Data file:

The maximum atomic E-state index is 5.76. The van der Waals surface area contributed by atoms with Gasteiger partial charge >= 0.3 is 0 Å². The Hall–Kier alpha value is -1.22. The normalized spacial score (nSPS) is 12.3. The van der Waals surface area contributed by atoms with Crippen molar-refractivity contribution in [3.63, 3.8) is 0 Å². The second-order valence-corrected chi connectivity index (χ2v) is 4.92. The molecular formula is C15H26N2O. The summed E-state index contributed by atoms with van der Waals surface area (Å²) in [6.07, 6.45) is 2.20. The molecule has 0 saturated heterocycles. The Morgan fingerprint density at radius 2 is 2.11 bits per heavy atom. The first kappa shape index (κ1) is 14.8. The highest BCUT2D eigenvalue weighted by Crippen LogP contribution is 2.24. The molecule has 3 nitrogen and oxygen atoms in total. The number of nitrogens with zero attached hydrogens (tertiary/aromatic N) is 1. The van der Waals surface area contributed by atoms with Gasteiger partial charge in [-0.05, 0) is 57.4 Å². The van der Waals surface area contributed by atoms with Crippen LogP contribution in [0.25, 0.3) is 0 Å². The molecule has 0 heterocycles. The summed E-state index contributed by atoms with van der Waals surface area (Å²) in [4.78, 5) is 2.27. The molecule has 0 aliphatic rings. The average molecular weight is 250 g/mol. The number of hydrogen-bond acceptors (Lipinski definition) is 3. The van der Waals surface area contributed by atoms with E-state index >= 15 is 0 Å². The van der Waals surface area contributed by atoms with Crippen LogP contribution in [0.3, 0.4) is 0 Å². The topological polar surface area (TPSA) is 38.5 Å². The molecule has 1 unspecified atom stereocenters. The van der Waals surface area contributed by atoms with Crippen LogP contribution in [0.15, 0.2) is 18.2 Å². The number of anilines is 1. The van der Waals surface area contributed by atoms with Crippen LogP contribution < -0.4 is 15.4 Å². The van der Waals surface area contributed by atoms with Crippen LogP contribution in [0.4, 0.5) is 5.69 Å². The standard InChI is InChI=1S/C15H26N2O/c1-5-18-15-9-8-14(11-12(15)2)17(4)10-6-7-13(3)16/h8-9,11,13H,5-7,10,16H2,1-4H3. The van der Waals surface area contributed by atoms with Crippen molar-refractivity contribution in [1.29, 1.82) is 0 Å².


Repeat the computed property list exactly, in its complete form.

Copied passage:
The maximum atomic E-state index is 5.76. The van der Waals surface area contributed by atoms with Gasteiger partial charge >= 0.3 is 0 Å². The Hall–Kier alpha value is -1.22. The normalized spacial score (nSPS) is 12.3. The van der Waals surface area contributed by atoms with Crippen molar-refractivity contribution in [3.63, 3.8) is 0 Å². The second-order valence-corrected chi connectivity index (χ2v) is 4.92. The molecular formula is C15H26N2O. The summed E-state index contributed by atoms with van der Waals surface area (Å²) in [6.07, 6.45) is 2.20. The molecule has 0 saturated heterocycles. The Morgan fingerprint density at radius 2 is 2.11 bits per heavy atom. The first kappa shape index (κ1) is 14.8. The highest BCUT2D eigenvalue weighted by Crippen LogP contribution is 2.24. The molecule has 3 nitrogen and oxygen atoms in total. The number of nitrogens with zero attached hydrogens (tertiary/aromatic N) is 1. The van der Waals surface area contributed by atoms with Gasteiger partial charge in [-0.05, 0) is 57.4 Å². The van der Waals surface area contributed by atoms with Crippen LogP contribution in [0.25, 0.3) is 0 Å². The molecule has 0 heterocycles. The summed E-state index contributed by atoms with van der Waals surface area (Å²) in [4.78, 5) is 2.27. The molecule has 0 aliphatic rings. The average molecular weight is 250 g/mol. The number of hydrogen-bond acceptors (Lipinski definition) is 3. The van der Waals surface area contributed by atoms with E-state index >= 15 is 0 Å². The van der Waals surface area contributed by atoms with Crippen LogP contribution in [0.3, 0.4) is 0 Å². The topological polar surface area (TPSA) is 38.5 Å². The molecule has 1 unspecified atom stereocenters. The van der Waals surface area contributed by atoms with Crippen LogP contribution in [0.15, 0.2) is 18.2 Å². The number of anilines is 1. The van der Waals surface area contributed by atoms with Crippen LogP contribution < -0.4 is 15.4 Å². The van der Waals surface area contributed by atoms with Crippen LogP contribution in [0.4, 0.5) is 5.69 Å². The standard InChI is InChI=1S/C15H26N2O/c1-5-18-15-9-8-14(11-12(15)2)17(4)10-6-7-13(3)16/h8-9,11,13H,5-7,10,16H2,1-4H3. The van der Waals surface area contributed by atoms with Crippen molar-refractivity contribution in [1.29, 1.82) is 0 Å².